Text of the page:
To keep your brain in a healthy state, you need to challenge it daily. Sometimes, this challenge is only a small change in your daily routine, like taking a different route to the grocery store or reading a book in a genre you haven’t read before. But learning a foreign language takes everything to the next level. It keeps your mind focused on a goal and improves the function of cognitive areas of the brain.

A More Sociable Senior

Language learning for seniors

Apart from the medical benefits, learning a new language can help you improve other skills. People who know a new language can easily socialize and blend in with the crowd. It is safe to say that learning a new language helps you function better in daily life and handle the pressures and stressful situations better. It also adds flexibility to your character, making socializing a lot easier.

Don’t forget to participate in many online and offline language courses. Taking part in such events is a perfect way to make new friends. It also gives you more subjects to bring into a conversation. As a result, you wouldn’t tend to isolate yourself from the crowd, which can be very dangerous for your mental health as you age.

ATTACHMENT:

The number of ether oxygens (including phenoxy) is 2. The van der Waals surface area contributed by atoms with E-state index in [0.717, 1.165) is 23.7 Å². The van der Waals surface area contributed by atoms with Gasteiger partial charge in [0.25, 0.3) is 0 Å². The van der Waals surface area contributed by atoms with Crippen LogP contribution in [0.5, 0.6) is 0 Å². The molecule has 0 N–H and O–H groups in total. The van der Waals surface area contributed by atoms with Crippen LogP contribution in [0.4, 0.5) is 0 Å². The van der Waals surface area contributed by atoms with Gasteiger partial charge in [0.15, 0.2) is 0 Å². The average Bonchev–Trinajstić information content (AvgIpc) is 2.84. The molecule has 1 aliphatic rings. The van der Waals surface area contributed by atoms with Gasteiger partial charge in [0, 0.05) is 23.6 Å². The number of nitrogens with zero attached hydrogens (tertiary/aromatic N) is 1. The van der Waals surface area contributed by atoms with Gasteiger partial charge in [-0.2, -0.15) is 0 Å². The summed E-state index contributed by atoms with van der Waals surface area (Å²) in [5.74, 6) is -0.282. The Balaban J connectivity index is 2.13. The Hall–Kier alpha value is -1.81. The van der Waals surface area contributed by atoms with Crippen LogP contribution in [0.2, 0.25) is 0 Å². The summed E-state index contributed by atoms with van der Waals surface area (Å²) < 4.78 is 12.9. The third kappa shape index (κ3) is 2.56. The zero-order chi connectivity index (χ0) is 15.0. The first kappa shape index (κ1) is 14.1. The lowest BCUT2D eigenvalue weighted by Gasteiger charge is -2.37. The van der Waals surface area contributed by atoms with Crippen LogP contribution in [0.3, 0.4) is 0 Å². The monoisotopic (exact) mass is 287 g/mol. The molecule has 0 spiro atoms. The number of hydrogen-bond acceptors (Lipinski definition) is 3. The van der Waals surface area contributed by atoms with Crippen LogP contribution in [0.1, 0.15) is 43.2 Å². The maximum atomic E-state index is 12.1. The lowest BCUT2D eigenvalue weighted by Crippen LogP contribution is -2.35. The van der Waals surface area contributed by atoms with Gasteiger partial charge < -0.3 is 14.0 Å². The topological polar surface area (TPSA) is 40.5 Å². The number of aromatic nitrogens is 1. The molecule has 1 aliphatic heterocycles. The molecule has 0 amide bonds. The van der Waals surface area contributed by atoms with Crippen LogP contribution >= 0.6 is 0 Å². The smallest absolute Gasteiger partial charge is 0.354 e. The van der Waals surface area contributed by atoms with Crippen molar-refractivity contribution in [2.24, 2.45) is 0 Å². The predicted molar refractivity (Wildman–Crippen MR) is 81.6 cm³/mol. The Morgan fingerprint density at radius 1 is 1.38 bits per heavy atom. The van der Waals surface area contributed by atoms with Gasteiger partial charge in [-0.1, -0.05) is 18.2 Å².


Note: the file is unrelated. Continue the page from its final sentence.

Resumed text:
A More Confident Senior

Language learning for seniors

Another thing a foreign language can help you improve is your self-confidence. When you haven’t started learning yet, you wonder if it is too late for you to start. But the moment you dedicate your time to it, you will see that your skills have remained unchanged, and you shouldn’t have worried so much. You might even discover new abilities in the process. Once you start, you will get a sense of self-satisfaction incomparable to anything else in the world.